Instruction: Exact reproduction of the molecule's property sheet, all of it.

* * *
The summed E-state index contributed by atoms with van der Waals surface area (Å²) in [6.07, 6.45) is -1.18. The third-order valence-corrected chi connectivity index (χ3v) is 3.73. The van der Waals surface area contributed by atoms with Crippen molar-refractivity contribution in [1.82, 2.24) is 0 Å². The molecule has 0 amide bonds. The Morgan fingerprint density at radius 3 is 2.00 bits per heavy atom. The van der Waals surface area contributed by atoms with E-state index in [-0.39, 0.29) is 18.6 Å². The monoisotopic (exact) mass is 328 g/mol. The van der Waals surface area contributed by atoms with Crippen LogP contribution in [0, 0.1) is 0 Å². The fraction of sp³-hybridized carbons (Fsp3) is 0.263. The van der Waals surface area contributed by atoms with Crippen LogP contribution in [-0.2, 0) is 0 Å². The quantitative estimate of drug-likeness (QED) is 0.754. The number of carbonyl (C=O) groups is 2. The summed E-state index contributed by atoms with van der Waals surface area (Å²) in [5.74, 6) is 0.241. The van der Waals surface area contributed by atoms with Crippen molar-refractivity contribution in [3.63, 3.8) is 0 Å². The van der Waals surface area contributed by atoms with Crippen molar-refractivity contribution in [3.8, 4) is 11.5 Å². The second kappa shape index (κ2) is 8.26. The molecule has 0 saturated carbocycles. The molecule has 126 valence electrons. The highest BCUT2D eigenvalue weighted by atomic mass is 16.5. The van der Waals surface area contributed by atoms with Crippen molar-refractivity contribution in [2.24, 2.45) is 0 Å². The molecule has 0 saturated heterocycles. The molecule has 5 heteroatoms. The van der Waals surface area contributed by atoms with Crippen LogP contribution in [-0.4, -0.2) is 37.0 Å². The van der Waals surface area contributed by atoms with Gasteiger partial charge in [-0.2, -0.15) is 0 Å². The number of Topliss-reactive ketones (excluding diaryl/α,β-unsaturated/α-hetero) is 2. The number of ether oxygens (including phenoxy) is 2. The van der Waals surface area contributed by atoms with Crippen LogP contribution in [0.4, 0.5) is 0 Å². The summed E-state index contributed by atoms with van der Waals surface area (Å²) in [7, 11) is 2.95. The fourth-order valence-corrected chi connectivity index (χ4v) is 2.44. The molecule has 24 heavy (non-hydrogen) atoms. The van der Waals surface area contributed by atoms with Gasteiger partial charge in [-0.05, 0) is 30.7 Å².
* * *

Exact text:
The summed E-state index contributed by atoms with van der Waals surface area (Å²) in [6.07, 6.45) is -1.18. The third-order valence-corrected chi connectivity index (χ3v) is 3.73. The van der Waals surface area contributed by atoms with Crippen molar-refractivity contribution in [1.82, 2.24) is 0 Å². The molecule has 0 amide bonds. The Morgan fingerprint density at radius 3 is 2.00 bits per heavy atom. The van der Waals surface area contributed by atoms with E-state index in [-0.39, 0.29) is 18.6 Å². The monoisotopic (exact) mass is 328 g/mol. The van der Waals surface area contributed by atoms with Crippen LogP contribution in [0, 0.1) is 0 Å². The fraction of sp³-hybridized carbons (Fsp3) is 0.263. The van der Waals surface area contributed by atoms with Crippen LogP contribution in [-0.2, 0) is 0 Å². The quantitative estimate of drug-likeness (QED) is 0.754. The number of carbonyl (C=O) groups is 2. The summed E-state index contributed by atoms with van der Waals surface area (Å²) in [5.74, 6) is 0.241. The van der Waals surface area contributed by atoms with Crippen molar-refractivity contribution in [3.63, 3.8) is 0 Å². The van der Waals surface area contributed by atoms with Crippen molar-refractivity contribution in [3.8, 4) is 11.5 Å². The second kappa shape index (κ2) is 8.26. The molecule has 0 saturated carbocycles. The molecule has 126 valence electrons. The highest BCUT2D eigenvalue weighted by atomic mass is 16.5. The van der Waals surface area contributed by atoms with Crippen molar-refractivity contribution in [2.24, 2.45) is 0 Å². The molecule has 0 saturated heterocycles. The molecule has 5 heteroatoms. The van der Waals surface area contributed by atoms with Crippen LogP contribution in [-0.4, -0.2) is 37.0 Å². The van der Waals surface area contributed by atoms with Gasteiger partial charge in [-0.2, -0.15) is 0 Å². The number of Topliss-reactive ketones (excluding diaryl/α,β-unsaturated/α-hetero) is 2. The number of ether oxygens (including phenoxy) is 2. The van der Waals surface area contributed by atoms with Crippen LogP contribution in [0.4, 0.5) is 0 Å². The summed E-state index contributed by atoms with van der Waals surface area (Å²) in [7, 11) is 2.95. The fourth-order valence-corrected chi connectivity index (χ4v) is 2.44. The molecule has 24 heavy (non-hydrogen) atoms. The van der Waals surface area contributed by atoms with Gasteiger partial charge in [-0.05, 0) is 30.7 Å².